MIDEAST: Cornering of Civilians Unprecedented, Says UN Official

  • by David Cronin (brussels)
  • Inter Press Service

Richard Falk, the UN's special rapporteur on human rights in the occupied Palestinian territories, described the sealing off of the Gaza Strip in order to ensure that nobody could flee it as 'a distinct, new and sinister war crime.'

'For the first time in a military operation, the civilian population as a whole has been locked into a war zone,' he told a meeting of the European Parliament by telephone. 'No children, women, sick people or disabled people were allowed to leave. For the first time, the option of becoming a refugee has been withheld.'

Arguing that the conduct of the three-week offensive against Gaza could amount to a 'horrible abuse of Israel's role as the occupying power,' he noted that international law - particularly the 1949 Geneva convention - obliges the occupier to provide adequate food and medical facilities to the population it seeks to control. The 18-month blockade which preceded Operation Cast Lead was 'unlawful', he added.

Aged 78, Falk boasts a lengthy record as an academic, and as a campaigner for disarmament and human rights and on environmental issues. Yet his outspoken defence of Palestinian civilians has made him something of a persona non grata for the Israeli government. Last year it refused to allow him to enter the occupied territories, accusing him of an anti-Israel bias.

Zvi Tal, deputy head of Israel's embassy to the European Union, sought to defend the attacks on Gaza by describing the situation there as 'a very peculiar one.'

Since the Islamic organisation Hamas fought its rival Fatah over who should administer Gaza in 2007, the territory has had the status of a 'hostile entity', he said, claiming that Israel bombed UN schools because some gunmen had taken shelter there 'in order to drag us in.'

'Sometimes in the heat of fire and the exchange of fire, we do make mistakes,' Tal told IPS. 'We're not infallible.'

Of the 1,330 people killed during the operation, 904 were civilians. The Palestinian ministry of health has stated that the dead included 437 children, 123 elderly men and 110 women. By contrast, 13 Israelis, three of them non-combatants, lost their lives.

Raji Sourani, Gaza-based director of the Palestinian Centre for Human Rights, noted that more bodies are continuously being extricated from the rubble of razed buildings. He said 27 persons died Jan. 21 alone from injuries in the bombing.

He castigated the EU for not taking a firm line against Israel's actions. The Union abstained from voting on a motion put before the UN Human Rights Council earlier this month on the need to investigate violations of human rights and humanitarian law by Israel. The Czech Republic, which holds the EU presidency, said the motion 'addressed only one side of the conflict.'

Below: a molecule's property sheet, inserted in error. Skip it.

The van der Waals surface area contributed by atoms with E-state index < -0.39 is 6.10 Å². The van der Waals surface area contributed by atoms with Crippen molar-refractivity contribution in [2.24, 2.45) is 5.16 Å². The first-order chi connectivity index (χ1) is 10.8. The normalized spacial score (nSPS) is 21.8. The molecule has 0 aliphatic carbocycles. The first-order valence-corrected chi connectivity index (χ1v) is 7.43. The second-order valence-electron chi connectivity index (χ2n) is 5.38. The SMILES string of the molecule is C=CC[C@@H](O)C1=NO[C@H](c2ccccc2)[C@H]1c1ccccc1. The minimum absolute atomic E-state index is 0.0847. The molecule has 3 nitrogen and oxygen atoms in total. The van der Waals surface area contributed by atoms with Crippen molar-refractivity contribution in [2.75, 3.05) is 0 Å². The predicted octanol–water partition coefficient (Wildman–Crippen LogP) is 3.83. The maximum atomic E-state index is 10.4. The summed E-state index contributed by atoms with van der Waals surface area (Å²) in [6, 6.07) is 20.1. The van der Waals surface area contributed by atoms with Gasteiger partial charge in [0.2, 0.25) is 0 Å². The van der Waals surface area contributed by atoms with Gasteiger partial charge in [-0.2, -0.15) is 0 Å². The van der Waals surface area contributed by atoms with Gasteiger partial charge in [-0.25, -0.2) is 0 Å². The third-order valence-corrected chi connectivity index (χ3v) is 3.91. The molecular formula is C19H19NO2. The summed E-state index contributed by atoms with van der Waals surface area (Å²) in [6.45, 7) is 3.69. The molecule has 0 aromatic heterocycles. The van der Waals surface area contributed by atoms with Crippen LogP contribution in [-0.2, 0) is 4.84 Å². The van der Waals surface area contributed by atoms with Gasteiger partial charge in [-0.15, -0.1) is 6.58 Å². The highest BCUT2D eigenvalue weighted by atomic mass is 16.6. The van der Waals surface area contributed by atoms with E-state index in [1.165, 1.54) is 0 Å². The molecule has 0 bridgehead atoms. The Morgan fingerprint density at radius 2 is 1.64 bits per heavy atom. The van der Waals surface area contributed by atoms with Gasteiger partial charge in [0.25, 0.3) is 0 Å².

Sourani also protested at the decision of EU governments in December to go ahead with a planned upgrading of their relations with Israel. Despite numerous reports that Israel was systematically discriminating against Palestinians, the EU agreed to continue with moves to make Israel a 'privileged partner'. This would integrate Israel into the EU's single market to a large degree.

'It is a shame to see the conspiracy of silence from official Europe,' Sourani added. 'It is a shame that Europe rewarded Israel's de facto apartheid system and its economic and social suffocation of Gaza by upgrading relations with Israel.'

Next week, the EU's foreign ministers will assess the situation in Gaza when they meet in Brussels. A Cypriot member of the European Parliament (MEP) Kyriacos Triantaphyllides, urged them to call off efforts to develop closer ties with Israel.

'We can't talk about upgrading relations with Israel at the moment,' he said. 'I'm sorry, we just can't.'

Hélène Flautre, a French Green MEP, dismissed claims by Israel that it had to bomb schools because Hamas may have been firing from them. 'Just because a fighter is in a school, you cannot go and kill a hundred civilians,' she said. 'That is not allowed under international law.'

Normally, the Red Cross, a humanitarian organisation, refrains from making public comments. Yet it has strongly denounced Israel's activities in Gaza, complaining about how children have been found hungry beside the corpses of their parents because aid workers had been preventing from reaching them.

Vincent Cassard, deputy head of the organisation's Middle East division, complained that 'a number of people died because of lack of access to healthcare' and that half of Gaza's 1.5 million inhabitants do not have proper access to water or sanitation. He also protested at how the Al-Quds hospital, run by the Palestinian Red Crescent society, had been targeted by Israeli forces.

Filippo Grandi, deputy chief of the United Nations Relief and Works Agency for Palestine Refugees in the Near East (UNRWA), said that up to 50,000 people sought refuge in schools operated by his agency. On at least three occasions civilians were killed inside or in the immediate vicinity of those schools.

He argued that unless the blockade of Gaza is lifted and progress made towards resolving the underlying political problems there, recovery from Israel's offensive 'will be difficult and I fear impossible.'

© Inter Press Service (2009) — All Rights ReservedOriginal source: Inter Press Service